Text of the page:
South Downs National ParkExplore the South Downs, Britain's tenth National Park and discover a stunning and fascinating landscape recognised for its unique qualities.
Stretching from Beachy Head near Eastbourne in the East to Harting Down in the West this much loved new National Park covers an area of 1,600 km2 and is seen by many as one of 'Britain's Breathing Spaces'. Where else can you find protected chalk Downland, ancient woodlands, spacious heathland and lush river valleys as well as some spectacular coastlines including the glorious white cliffs of the Seven Sisters?
Walking, cycling, horse riding and fishing draws visitors to the South Downs from far and wide. With approximately 1,200 kilometres of public bridleway including the 160 kilometre South Downs Way, specifically designed mountain biking trails and chalk downland that provides good riding even after rain, there is plenty here for those who want to retreat from the bustle of their daily lives in some of the most beautiful countryside in England. For the more adventurous, there is paragliding, hang-gliding, golf, zorbing, kite flying, gliding, mountain-boarding and a range of water sports.
When you walk on the South Downs you walk in the footsteps of ancestors who lived here over 6,000 years ago. Take time to explore these archaeological sites, from Iron Age Hill Forts and ancient Priories to historic castles and working museums. More recently, great country houses and parkland were established notably Firle and Glynde, whilst artists, writers and craftspeople were drawn to the area including the famous Bloomsbury set of Charleston House fame. These attractions can all be visited today, allowing you to step back into a past that is rich in interest.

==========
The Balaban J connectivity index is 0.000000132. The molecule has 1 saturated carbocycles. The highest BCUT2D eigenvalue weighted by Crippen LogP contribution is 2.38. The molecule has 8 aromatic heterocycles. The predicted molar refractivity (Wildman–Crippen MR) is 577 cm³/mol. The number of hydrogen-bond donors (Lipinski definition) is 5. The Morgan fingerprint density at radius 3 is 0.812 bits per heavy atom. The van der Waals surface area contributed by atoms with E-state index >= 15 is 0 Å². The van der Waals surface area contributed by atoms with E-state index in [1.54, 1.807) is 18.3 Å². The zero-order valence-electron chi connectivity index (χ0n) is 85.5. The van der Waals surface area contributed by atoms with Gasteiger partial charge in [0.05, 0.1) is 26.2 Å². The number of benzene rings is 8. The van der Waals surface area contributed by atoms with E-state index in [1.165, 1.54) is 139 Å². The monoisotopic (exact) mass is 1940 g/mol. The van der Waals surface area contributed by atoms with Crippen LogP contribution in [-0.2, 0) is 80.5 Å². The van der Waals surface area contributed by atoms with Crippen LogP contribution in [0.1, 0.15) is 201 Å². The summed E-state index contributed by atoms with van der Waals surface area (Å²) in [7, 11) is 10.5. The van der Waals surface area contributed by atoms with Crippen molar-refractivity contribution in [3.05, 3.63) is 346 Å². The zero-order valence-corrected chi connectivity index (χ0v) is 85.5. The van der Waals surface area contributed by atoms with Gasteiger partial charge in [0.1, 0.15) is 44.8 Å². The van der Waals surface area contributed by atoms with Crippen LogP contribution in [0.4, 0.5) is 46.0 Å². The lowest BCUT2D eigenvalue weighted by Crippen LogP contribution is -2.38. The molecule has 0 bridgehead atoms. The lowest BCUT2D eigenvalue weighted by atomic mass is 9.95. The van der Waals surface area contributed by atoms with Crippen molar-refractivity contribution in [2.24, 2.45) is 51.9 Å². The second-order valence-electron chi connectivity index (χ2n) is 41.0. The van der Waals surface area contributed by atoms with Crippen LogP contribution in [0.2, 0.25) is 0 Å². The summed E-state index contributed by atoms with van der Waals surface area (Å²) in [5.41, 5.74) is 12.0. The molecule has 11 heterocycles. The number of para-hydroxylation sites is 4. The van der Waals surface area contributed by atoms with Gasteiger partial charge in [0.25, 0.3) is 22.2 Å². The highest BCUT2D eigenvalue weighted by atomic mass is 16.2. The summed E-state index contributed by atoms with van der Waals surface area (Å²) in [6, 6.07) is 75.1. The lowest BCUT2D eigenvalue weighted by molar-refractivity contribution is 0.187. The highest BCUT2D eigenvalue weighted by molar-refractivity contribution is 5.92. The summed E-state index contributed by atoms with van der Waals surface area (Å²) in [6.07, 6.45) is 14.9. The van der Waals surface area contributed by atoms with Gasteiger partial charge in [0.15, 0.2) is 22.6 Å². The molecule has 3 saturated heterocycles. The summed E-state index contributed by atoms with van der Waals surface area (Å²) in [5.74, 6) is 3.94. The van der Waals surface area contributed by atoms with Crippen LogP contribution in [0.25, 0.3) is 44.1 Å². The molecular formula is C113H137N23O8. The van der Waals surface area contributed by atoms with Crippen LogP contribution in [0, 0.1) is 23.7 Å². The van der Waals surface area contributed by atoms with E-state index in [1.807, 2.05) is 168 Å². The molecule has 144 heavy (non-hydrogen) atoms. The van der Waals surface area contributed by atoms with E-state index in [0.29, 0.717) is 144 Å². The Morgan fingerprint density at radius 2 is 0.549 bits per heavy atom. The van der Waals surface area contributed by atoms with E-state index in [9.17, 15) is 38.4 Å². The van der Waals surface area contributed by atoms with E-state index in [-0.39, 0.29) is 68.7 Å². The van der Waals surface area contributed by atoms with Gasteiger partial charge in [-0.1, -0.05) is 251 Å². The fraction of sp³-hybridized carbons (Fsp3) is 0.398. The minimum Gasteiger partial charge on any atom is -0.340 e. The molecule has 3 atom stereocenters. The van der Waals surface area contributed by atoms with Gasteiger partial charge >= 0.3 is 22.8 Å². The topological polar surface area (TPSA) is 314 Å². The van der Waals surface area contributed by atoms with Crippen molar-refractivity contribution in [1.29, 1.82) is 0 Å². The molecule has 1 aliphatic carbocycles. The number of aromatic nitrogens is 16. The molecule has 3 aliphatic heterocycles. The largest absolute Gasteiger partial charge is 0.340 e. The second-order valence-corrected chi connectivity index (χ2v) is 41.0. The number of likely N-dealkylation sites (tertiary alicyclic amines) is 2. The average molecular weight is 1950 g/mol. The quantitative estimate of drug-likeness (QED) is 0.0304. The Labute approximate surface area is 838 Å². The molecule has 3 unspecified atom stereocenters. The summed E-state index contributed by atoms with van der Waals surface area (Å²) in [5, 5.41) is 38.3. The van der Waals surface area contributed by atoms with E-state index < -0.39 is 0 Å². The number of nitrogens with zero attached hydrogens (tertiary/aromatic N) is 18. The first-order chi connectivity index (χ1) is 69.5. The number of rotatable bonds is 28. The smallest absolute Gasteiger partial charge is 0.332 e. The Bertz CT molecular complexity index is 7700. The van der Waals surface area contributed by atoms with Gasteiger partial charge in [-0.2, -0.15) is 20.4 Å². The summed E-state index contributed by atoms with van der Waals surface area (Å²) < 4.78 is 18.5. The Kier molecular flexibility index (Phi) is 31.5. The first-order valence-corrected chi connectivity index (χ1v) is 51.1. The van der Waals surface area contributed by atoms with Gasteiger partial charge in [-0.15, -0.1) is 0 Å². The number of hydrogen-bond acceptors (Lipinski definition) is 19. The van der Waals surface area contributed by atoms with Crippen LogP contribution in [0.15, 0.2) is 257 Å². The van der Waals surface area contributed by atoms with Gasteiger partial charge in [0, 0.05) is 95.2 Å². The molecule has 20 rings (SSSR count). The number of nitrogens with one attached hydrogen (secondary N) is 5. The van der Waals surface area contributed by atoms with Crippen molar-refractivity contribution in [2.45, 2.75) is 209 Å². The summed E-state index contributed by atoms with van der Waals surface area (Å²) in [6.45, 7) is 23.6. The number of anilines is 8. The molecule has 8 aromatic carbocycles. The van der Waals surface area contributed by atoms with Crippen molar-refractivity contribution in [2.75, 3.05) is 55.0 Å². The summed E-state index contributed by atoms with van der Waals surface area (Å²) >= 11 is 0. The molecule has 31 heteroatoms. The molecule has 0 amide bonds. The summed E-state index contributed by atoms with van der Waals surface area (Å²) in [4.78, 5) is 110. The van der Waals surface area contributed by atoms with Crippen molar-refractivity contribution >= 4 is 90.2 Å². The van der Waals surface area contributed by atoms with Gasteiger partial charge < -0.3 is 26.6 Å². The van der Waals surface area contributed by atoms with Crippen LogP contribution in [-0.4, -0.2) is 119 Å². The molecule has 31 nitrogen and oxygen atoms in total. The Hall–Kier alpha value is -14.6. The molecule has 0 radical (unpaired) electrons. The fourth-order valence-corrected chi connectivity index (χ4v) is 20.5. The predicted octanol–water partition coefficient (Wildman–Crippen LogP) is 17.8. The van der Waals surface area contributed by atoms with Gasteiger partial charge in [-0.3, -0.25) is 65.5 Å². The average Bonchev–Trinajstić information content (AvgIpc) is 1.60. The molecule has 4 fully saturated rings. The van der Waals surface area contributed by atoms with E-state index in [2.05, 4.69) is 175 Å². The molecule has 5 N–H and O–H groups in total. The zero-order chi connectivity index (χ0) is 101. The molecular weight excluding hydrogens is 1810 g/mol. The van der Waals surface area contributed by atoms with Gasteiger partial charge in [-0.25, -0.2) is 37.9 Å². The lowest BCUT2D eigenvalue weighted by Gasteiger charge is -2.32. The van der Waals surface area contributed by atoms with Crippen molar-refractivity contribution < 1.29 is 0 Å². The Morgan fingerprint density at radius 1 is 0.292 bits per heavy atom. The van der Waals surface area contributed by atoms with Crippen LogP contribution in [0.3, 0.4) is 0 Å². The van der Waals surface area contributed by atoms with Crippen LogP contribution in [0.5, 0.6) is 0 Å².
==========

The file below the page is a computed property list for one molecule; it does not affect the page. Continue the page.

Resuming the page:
The Downs have always nurtured their ancient traditions and these can be seen today in the likes of the Lewes Bonfire parades and the Downsmen's songs collected by the Copper family. Absorb yourself in the Sussex character by visiting some of the many events that take place throughout the South Downs, from huge arts, music and literary festivals and world class opera at Glyndebourne, to village shows, tasty weekly farmers markets and month-long food and drink festivals.
The National Park is a living, working landscape, home to vibrant market towns and traditional villages, a wide range of accommodation options, world famous cultural attractions and a multitude of cultural events, many unique to the area.
Less than one hour from London and easily accessible, walking, cycling or taking the bus are the most eco-friendly ways to enjoy the Park. Look out for a number of transport projects and information leaflets encouraging low cost bus journeys and ride-and-walk ideas.
Visit the South Downs National Park website for further information.